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```MM207-Statistics
Unit 2 Seminar-Descriptive Statistics
Dr Bridgette Stevens
AIM:BStevensKaplan
1
Chapter Outline
• 2.1 Frequency Distributions and Their Graphs
• 2.2 More Graphs and Displays
• 2.3 Measures of Central Tendency
• 2.4 Measures of Variation
• 2.5 Measures of Position
Larson/Farber 4th ed.
2
Section 2.1
Frequency Distributions
and Their Graphs
Larson/Farber 4th ed.
3
Frequency Distribution
Frequency Distribution
• A table that shows classes or Class width
6–1=5
intervals of data with a
count of the number of
entries in each class.
• The frequency, f, of a class
is the number of data entries
in the class.
Class
Frequency, f
1–5
5
6 – 10
8
11 – 15
6
16 – 20
8
21 – 25
5
26 – 30
4
Lower class
limits
Larson/Farber 4th ed.
Upper class
limits
4
Constructing a Frequency Distribution
1. Decide on the number of classes.
•
Usually between 5 and 20; otherwise, it may be difficult to
detect any patterns.
2. Find the class width.
•
•
•
Determine the range of the data.
Divide the range by the number of classes.
Round up to the next convenient number.
Larson/Farber 4th ed.
5
Constructing a Frequency Distribution
3. Find the class limits.
•
•
•
•
You can use the minimum data entry as the lower limit of the
first class.
Find the remaining lower limits (add the class width to the
lower limit of the preceding class).
Find the upper limit of the first class. Remember that classes
cannot overlap.
Find the remaining upper class limits.
Larson/Farber 4th ed.
6
Example: Constructing a Frequency
Distribution
The following sample data set lists the number of
minutes 50 Internet subscribers spent on the Internet
during their most recent session. Construct a
frequency distribution that has seven classes.
50 40 41 17 11 7 22 44 28 21 19 23 37 51 54 42 86
41 78 56 72 56 17 7 69 30 80 56 29 33 46 31 39 20
18 29 34 59 73 77 36 39 30 62 54 67 39 31 53 44
Larson/Farber 4th ed.
7
Solution: Constructing a Frequency
Distribution
50 40 41 17 11 7 22 44 28 21 19 23 37 51 54 42 86
41 78 56 72 56 17 7 69 30 80 56 29 33 46 31 39 20
18 29 34 59 73 77 36 39 30 62 54 67 39 31 53 44
1. Number of classes = 7 (given)
2. Find the class width
max  min 86  7

 11.29
#classes
7
Round up to 12
Larson/Farber 4th ed.
8
Solution: Constructing a Frequency
Distribution
3. Use 7 (minimum value)
the class width of 12 to
get the lower limit of the
next class.
7 + 12 = 19
Find the remaining
lower limits.
Larson/Farber 4th ed.
Lower Upper
limit
limit
Class
width = 12
7
19
31
43
55
67
79
9
Solution: Constructing a Frequency
Distribution
The upper limit of the first
class is 18 (one less than the
lower limit of the second
class).
Add the class width of 12 to
get the upper limit of the next
class.
18 + 12 = 30
Find the remaining upper
limits.
Larson/Farber 4th ed.
Lower
limit
Upper
limit
7
19
31
43
55
18
30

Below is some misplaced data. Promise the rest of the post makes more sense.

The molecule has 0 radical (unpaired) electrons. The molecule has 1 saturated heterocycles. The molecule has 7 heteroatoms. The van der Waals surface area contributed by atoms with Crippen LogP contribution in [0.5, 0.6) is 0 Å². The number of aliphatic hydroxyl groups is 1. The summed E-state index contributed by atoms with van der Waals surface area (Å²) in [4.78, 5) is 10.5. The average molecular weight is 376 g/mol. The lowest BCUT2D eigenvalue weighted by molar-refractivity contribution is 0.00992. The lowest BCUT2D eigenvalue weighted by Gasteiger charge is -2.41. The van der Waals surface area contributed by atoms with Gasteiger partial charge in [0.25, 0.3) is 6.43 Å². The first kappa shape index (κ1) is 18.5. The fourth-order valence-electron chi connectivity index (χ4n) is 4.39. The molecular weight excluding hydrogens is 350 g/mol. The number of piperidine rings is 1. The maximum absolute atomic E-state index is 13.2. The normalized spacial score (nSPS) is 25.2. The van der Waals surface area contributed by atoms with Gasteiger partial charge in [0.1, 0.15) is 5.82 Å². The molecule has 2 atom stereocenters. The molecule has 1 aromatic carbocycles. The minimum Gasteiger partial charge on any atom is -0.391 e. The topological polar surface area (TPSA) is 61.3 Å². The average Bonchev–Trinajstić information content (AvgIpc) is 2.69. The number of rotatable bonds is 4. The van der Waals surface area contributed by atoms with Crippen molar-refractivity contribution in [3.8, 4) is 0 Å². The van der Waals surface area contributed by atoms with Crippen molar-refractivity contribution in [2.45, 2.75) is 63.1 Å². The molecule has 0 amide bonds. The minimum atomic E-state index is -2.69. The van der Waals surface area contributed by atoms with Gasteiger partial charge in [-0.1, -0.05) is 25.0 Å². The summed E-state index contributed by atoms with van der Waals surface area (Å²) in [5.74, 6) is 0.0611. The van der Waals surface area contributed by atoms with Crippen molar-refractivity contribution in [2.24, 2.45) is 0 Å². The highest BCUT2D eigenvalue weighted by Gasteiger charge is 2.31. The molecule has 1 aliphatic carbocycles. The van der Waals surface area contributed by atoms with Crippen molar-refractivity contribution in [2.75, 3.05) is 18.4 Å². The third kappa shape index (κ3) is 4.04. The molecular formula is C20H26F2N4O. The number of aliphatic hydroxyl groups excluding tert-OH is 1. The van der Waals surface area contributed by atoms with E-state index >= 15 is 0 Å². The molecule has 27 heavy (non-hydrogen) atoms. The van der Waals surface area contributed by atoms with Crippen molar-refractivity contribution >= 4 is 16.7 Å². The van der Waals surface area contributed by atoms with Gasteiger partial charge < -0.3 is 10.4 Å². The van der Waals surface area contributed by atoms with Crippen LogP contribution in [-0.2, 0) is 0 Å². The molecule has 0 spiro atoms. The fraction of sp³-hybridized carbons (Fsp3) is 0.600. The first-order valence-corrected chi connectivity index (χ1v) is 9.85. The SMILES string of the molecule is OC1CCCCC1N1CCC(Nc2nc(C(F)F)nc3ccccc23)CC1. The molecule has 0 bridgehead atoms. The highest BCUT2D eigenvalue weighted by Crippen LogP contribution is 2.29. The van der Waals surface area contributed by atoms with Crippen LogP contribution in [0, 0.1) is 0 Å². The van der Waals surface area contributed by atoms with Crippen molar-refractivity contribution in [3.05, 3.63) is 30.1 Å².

42
54
66
67
79
78
90
Class
width = 12
10
Solution: Constructing a Frequency
Distribution
4. Make a tally mark for each data entry in the row of the
appropriate class.
5. Count the tally marks to find the total frequency f for each
class.
Class
7 – 18
Tally
Frequency, f
IIII I
6
19 – 30
IIII IIII
10
31 – 42
IIII IIII III
13
43 – 54
IIII III
8
55 – 66
IIII
5
67 – 78
IIII I
6
79 – 90
II
2
Σf = 50
Larson/Farber 4th ed.
11
Determining the Midpoint
Midpoint of a class
(Lower class limit)  (Upper class limit)
2
Class
7 – 18
Midpoint
7  18
 12.5
2
19 – 30
19  30
 24.5
2
31 – 42
31  42
 36.5
2
Larson/Farber 4th ed.
Frequency, f
6
Class width = 12
10
13
12
Determining the Relative Frequency
Relative Frequency of a class
• Portion or percentage of the data that falls in a particular class.
•
class frequency
f
relative frequency 

Sample size
n
Larson/Farber 4th ed.
Class
Frequency, f
7 – 18
6
19 – 30
10
31 – 42
13
Relative Frequency
6
 0.12
50
10
 0.20
50
13
 0.26
50
13
Graphs of Frequency Distributions
frequency
Frequency Histogram
• A bar graph that represents the frequency distribution.
• The horizontal scale is quantitative and measures the data
values.
• The vertical scale measures the frequencies of the classes.
• Consecutive bars must touch.
data
values
Larson/Farber 4th ed.
14
Example: Frequency Histogram
Construct a frequency histogram for the Internet usage frequency
distribution.
Class
Class
boundaries
Midpoint
7 – 18
6.5 – 18.5
12.5
6
19 – 30
18.5 – 30.5
24.5
10
31 – 42
30.5 – 42.5
36.5
13
43 – 54
42.5 – 54.5
48.5
8
55 – 66
54.5 – 66.5
60.5
5
67 – 78
66.5 – 78.5
72.5
6
79 – 90
78.5 – 90.5
84.5
2
Larson/Farber 4th ed.
Frequency, f
15
Solution: Frequency Histogram
(using Midpoints)
Larson/Farber 4th ed.
16
Graphs of Frequency Distributions
frequency
Frequency Polygon
• A line graph that emphasizes the continuous change in
frequencies.
data
values
Larson/Farber 4th ed.
17
Solution: Frequency Polygon
Internet Usage
Frequency
The graph should
begin and end on
the horizontal axis,
so extend the left
side to one class
width before the first
class midpoint and
extend the right side
to one class width
after the last class
midpoint.
14
12
10
8
6
4
2
0
0.5
12.5
24.5
36.5
48.5
60.5
72.5
84.5
96.5